These programs offer zoom and smooth pan functions to improve project visibility. Construction teams no longer have to carry around blueprints or try to decipher a colleague’s handwriting, which may result in mistakes or lost blueprints.

Many of these digital alignment programs contain markup tools for documents, including highlighters and pencils, and make real-time cloud collaboration much easier. This process makes it easier for all renovation team members to point out areas of the plan they may question or need clarification on at any time, no matter where they are. For example, if a team member has questions about where the light fixtures should go in a restroom renovation, they can simply mark that question using the program.

Another method for using technology in renovating an old building is layering. New digital programs allow a project or facilities manager to provide clarity to the construction team while also controlling the flow of information. Layering lets the manager determine which specific individuals or groups can access project details; managers can set each layer to private or public status.

For example, a manager may provide access to an information layer concerning an electrical plan to the electrician team but not other members of the project who have no role in that step. Layers keep everyone organized, stream information only to parties needing it, and encourage faster responses to concerns and questions.

Renovating Aging Buildings Equals Cost Savings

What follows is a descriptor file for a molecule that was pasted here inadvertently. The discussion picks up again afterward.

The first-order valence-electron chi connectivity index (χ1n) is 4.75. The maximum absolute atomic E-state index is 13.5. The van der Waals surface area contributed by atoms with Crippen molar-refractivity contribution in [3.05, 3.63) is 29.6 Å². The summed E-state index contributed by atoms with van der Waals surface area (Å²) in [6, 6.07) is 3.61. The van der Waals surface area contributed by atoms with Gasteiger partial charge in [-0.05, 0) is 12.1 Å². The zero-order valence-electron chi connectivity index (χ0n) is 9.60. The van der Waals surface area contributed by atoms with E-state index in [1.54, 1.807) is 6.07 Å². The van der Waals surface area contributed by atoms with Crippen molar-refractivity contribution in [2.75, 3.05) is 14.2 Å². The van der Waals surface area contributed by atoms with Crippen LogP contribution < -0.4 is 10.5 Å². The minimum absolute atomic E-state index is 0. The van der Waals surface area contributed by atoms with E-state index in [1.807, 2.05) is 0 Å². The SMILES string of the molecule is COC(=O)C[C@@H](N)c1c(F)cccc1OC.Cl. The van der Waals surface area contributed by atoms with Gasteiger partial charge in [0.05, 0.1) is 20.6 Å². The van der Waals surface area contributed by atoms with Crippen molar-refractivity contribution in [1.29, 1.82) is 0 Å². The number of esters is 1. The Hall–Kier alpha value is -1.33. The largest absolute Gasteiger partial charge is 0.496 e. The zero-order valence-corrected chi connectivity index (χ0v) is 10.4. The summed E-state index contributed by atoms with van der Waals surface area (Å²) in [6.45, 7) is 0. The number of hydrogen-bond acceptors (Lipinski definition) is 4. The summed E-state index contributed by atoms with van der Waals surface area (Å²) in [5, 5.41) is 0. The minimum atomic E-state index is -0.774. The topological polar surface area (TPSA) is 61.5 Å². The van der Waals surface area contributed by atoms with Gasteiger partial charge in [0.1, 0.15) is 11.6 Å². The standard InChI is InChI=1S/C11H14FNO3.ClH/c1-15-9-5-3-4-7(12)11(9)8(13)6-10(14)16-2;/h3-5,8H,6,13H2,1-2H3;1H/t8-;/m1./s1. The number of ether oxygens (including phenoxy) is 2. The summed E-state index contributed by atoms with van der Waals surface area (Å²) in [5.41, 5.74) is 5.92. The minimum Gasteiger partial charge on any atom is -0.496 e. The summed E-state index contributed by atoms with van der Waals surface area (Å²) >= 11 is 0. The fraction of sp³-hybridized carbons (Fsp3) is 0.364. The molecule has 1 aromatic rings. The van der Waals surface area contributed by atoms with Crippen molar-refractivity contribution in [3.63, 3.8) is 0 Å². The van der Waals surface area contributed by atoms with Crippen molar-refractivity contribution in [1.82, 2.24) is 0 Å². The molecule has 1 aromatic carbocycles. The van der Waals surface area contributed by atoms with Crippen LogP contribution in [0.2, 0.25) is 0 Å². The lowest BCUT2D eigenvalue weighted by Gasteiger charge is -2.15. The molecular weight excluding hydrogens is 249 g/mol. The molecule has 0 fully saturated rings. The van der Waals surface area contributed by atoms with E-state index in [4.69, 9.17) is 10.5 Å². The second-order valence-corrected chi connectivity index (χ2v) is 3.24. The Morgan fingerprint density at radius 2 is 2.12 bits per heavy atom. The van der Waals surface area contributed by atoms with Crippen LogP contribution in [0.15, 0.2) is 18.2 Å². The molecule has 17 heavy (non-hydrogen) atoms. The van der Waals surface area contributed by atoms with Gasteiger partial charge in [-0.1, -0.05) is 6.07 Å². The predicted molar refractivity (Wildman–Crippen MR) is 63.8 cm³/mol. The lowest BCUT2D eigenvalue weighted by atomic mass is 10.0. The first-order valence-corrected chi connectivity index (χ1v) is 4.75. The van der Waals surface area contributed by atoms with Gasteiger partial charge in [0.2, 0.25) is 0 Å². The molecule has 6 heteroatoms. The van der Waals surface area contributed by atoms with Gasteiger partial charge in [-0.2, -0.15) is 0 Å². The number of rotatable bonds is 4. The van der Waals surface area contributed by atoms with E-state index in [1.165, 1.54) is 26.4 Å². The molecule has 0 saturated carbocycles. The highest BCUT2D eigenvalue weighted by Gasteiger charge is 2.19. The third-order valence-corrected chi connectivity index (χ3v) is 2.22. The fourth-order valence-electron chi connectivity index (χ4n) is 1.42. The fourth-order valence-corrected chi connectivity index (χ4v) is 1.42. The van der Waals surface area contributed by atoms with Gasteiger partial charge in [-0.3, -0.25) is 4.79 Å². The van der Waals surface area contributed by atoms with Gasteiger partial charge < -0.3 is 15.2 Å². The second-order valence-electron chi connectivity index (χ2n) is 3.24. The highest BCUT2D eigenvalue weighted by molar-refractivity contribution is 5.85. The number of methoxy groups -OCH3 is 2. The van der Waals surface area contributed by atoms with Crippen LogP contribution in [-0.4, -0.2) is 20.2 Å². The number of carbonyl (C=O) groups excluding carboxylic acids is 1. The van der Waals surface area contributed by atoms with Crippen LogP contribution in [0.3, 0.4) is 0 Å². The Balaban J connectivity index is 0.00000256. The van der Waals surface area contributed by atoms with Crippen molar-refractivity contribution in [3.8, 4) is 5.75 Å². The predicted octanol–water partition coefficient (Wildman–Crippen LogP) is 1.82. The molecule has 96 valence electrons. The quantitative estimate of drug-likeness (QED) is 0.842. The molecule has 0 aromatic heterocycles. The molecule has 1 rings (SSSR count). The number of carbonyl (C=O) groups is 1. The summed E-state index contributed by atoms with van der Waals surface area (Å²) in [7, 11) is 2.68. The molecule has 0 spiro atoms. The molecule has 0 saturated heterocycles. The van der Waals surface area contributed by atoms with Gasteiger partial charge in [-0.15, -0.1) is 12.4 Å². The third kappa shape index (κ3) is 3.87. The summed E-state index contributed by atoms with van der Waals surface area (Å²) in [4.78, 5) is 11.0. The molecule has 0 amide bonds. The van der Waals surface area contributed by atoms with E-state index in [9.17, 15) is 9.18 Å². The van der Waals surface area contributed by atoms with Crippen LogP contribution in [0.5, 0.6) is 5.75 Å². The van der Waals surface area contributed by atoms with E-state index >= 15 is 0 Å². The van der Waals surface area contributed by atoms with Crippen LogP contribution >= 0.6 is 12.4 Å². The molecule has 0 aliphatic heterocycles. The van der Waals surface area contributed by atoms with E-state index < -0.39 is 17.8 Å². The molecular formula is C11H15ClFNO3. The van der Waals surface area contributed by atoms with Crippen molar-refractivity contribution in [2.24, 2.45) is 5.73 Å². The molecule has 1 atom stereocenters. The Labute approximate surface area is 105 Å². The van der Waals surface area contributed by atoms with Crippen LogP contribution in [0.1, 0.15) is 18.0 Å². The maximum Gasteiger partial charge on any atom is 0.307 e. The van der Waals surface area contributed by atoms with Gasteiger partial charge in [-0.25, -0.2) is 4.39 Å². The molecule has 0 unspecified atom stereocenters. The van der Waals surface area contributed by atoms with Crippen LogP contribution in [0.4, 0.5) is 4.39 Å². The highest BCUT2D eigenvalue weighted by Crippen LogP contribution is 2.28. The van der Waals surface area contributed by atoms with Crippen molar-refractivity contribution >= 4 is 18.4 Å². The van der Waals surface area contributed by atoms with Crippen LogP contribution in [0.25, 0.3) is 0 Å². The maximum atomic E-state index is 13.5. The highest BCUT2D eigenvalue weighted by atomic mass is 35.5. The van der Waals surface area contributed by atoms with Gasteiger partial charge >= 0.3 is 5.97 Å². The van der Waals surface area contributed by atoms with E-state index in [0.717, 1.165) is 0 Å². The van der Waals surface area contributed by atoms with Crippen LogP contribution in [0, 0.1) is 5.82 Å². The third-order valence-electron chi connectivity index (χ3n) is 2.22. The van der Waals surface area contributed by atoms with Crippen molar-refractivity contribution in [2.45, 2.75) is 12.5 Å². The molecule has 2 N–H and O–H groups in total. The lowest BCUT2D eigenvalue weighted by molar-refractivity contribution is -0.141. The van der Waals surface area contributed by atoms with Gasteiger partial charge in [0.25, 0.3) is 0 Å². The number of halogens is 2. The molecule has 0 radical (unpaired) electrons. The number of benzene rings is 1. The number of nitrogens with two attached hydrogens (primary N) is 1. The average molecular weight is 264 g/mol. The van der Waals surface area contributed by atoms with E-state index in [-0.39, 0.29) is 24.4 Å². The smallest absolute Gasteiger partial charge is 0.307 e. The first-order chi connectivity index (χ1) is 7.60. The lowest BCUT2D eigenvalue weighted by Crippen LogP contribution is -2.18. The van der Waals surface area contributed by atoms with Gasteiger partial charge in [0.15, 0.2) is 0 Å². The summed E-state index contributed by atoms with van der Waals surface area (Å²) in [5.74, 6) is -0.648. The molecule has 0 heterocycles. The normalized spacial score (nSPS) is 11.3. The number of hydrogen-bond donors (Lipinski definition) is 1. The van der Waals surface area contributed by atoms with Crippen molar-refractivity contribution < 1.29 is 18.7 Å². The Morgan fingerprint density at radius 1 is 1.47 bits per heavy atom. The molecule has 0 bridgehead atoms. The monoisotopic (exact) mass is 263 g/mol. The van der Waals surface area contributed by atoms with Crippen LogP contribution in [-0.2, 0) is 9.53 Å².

Adaptive reuse for aging structures benefits the building’s owner and the surrounding community. Renovation of old facilities is more cost-effective than building new ones and saves taxpayers money on public projects. Reusing these buildings may attract new businesses, create jobs, and boost tourism, a win-win scenario for all. With careful budgeting, innovative project strategies, and digital tools, facilities managers can renovate their aging structure for less while recreating a space that will make the community better.

Miles Oliver is an independent writer with a background in business and a passion for tech, news, and simply helping people live happy and fulfilled lives. He has lived and traveled all over the United States and continues to expand his awareness and experiences. When he is not writing, he is most likely mountain biking or kicking back with a cup of tea.

The post Cost-Effective Strategies for Renovating Aging Facilities appeared first on Facilities Management Advisor.